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With robust and ever-increasing browser support, it is now possible to take advantage of expressive CSS3 capabilities across modern browsers. In this course, Joseph Lowery explores the possibilities of the new coding options, which animate well over 50 different properties automatically or interactively, and how they open the door to enhanced user experiences. This course covers the range from simple to complex transitions, including 2D and 3D transforms, and illustrates how transitions are expedited in various web authoring tools, as well as Dreamweaver. The course also contains a start-to-finish interactive slideshow project that allows you to practice and see the transitions and transforms immediately in action.
Really smooth gradual animations on the web are such an anomaly, you may do a double take when you encounter one on a site. However, I think they can be really quite compelling, like the slowly changing header on this page. In this movie I'm going to show you how to put the @keyframe statement and animation properties we discussed in the second movie of this chapter to work and create this precise effect. If you're unfamiliar with the @keyframe statements and animation properties, please review that movie before continuing. All right! I have the main.css file from Chapter 3/ 03_03/_css folder of the exercise files open in my code editor, and I'm ready to start coding my @keyframe statements.
The first of which, we'll set up a range of color values. So I'm going to scroll all the way down to the bottom of the page just to have it placed correctly, create a little space here, and let's start out with our vendor-specific versions first, and the syntax here for an @keyframes statement that uses a vendor-specific prefix is to enter @ and then the vendor prefix, which in the first case is -webkit-, the name of the property keyframes, and then as you may remember, we need to enter a unique name for this animation.
I'm going to call this spotlightBG, and we'll start putting in our rule. Now I want to slowly rotate between five different background colors. So I'm going to enter in five different declarations, one for each of the background colors at a different point on the timeline. So let's start off right at the beginning at 0%, and we'll make this background color white. Now the other values I'm going to enter are all light pastels that I picked from actually working with Adobe Kuler, which you can find at kuler.adobe.com, a great resource.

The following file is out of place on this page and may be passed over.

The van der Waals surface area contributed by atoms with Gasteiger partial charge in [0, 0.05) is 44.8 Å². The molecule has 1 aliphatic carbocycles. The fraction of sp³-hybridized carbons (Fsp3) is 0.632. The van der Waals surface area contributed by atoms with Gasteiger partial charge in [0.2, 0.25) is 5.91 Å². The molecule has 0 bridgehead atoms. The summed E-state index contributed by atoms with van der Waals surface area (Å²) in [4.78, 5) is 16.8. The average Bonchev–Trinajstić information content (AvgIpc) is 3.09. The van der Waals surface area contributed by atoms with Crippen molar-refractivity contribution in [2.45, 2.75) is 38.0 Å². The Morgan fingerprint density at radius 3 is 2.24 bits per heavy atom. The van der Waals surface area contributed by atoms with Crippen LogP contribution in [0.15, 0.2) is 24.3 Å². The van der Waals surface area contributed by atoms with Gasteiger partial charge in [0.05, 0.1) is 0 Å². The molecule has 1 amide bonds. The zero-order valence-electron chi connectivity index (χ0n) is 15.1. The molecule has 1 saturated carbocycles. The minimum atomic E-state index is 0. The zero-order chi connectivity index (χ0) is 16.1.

Enter a new a line, and let's put in my 25%, and we'll start this one by triggering this background color change at 25% of the duration, and we will enter in our next color value, and you can see how this is going to go, so I'll copy the 25% line and paste it in again and change this value from 25% to 50%--so the halfway mark--and then change the color value, something slightly different, again, starting off with ff and then d4da.
Let's paste that in one more time, this time we'll move to 75%, and again, change the background color, this one is 99d2e4. One last time for pasting it in. Let's change the percent to 100% and the background color to d8cab4. Okay, so that is the keyframes statement for just webkit, now let's do the same thing for our three other browsers. I'll copy that entire rule and then paste it once, change the -webkit prefix to the Mozilla prefix, -moz, paste it again, change the prefix to the one for Opera, and finally paste it one last time and get rid of the prefix altogether.